George Washington Papers
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To George Washington from Brigadier General William Heath, 3 March 1776

From Brigadier General William Heath

March 3th 1776

I Visited the Guards on Yesterday, found them in Good Order, Ordered Grand Rounds to begin their Round at Eleven, Visiting Rounds at Three and Patroles between each Relief, Officers of the Day Report, That in the Night, they found the Guards Vigilant, & Sentinels remarkably Alert.

At Five this morning I visited the Guards at Lechmeres point, found them in the Works reinforced with five Companies of Colo. Phinny’s Regiment, was Informed that at Eleven at night a Cannonade and Bombardment on the Town of Boston, began from the Forts on Cobble Hill and Lechmeres Point, which was Seconded from the works at Lambs Dam in Roxbury, And Continued with Intervals Untill morning, During which Time the Thirteen & Ten Inch Mortars at Lechmeres Point, were Burst in Firing; After having Thrown a number of shells into the Town, The Enemy threw Shells and Fired a number of shott at our works, one Shell fell into the Citidel on Prospect Hill whereby the Platform of one of the Cannon was Damaged, But through the Interposition of Kind Providence there was no man either Killed or Wounded, nither did any of the Enemy’s Shells fall into the works on Lechmeres Point.1

W. Heath Brigr Genl of the Day

ADS, DNA: RG 93, Revolutionary War Rolls; ADfS, MHi: Heath Papers. Heath included with his report a return of the guards “in the Two Divisions in the Cambridge Department.” In the report he notes that the guard at Lechmere’s Point bridge “is Still taken from the Point the Detail of which is Included in the Point Guard” (see Heath to GW, 29 Feb. 1776).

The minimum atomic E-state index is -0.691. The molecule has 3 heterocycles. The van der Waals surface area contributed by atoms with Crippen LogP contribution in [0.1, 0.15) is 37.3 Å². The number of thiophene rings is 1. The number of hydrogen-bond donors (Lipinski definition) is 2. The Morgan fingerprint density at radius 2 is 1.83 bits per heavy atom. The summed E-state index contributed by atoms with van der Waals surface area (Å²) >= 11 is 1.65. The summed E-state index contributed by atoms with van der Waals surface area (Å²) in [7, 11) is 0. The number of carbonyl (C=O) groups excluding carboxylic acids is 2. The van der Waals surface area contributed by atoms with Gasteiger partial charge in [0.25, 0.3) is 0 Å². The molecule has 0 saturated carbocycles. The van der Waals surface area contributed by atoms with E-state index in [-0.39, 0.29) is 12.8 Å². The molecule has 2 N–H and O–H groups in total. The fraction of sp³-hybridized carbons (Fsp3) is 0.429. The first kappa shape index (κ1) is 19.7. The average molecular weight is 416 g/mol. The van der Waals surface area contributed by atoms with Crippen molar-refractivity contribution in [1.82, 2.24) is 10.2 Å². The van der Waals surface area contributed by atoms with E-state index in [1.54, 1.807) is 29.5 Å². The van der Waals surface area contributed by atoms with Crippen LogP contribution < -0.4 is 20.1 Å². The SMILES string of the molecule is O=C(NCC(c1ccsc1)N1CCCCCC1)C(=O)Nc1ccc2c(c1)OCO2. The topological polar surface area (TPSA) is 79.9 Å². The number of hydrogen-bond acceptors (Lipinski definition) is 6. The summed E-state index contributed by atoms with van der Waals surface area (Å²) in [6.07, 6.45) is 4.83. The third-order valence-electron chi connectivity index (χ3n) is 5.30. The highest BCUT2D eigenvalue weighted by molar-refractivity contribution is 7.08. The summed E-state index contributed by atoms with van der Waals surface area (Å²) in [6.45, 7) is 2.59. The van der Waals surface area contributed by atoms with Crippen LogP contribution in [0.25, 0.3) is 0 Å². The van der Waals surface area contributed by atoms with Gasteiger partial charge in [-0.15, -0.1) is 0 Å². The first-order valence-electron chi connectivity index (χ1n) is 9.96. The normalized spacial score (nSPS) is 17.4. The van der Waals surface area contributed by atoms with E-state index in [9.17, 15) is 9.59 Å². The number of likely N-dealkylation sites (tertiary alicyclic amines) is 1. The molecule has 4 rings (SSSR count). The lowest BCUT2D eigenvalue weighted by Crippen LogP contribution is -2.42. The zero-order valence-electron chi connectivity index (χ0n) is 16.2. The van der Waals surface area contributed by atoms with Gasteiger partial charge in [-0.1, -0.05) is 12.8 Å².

1Col. Daniel Hitchcock, field officer of the day for the left wing, reported to Heath on this date that “about 11 aClock a Bumbardment & Cannonading began on our Side which was soon answered by the enemy Two for one; the shells thrown from Lechmores point according to the Best of my Judgement Fell near Funueil Hall in the Beseiged Town of Boston. the cannon & mortors at the same Time played at Roxberry. but from appearence Never reached the Town of Boston[.] Just at Day breack at the point at New Boston a Shell from a Thirteen Inch mortar fell within the Citadell on Prospect Hill upon a platform on which stood one of our Twelve pounders went through it & burst without injureing the cannon or a Single person within the Citadel Notwithstanding the same was full of our people then there at their alarm post” (MHi: Heath Papers). British engineer Archibald Robertson wrote in his diary entry for 2 Mar.: “about midnight the Rebels fired a few Shells from Phipps’s Farm [Lechmere’s Point] and some Shot which they continued at Intervals through the Night, fireing in all 11 Shells and 13 Shots without hurting any Body. Two Shells they fired from Roxburgh. We Return’d some Shells and Shot during the night” (Lydenberg, Robertson Diaries description begins Harry Miller Lydenberg, ed. Archibald Robertson, Lieutenant-General Royal Engineers: His Diaries and Sketches in America, 1762–1780. New York, 1930. description ends , 73).

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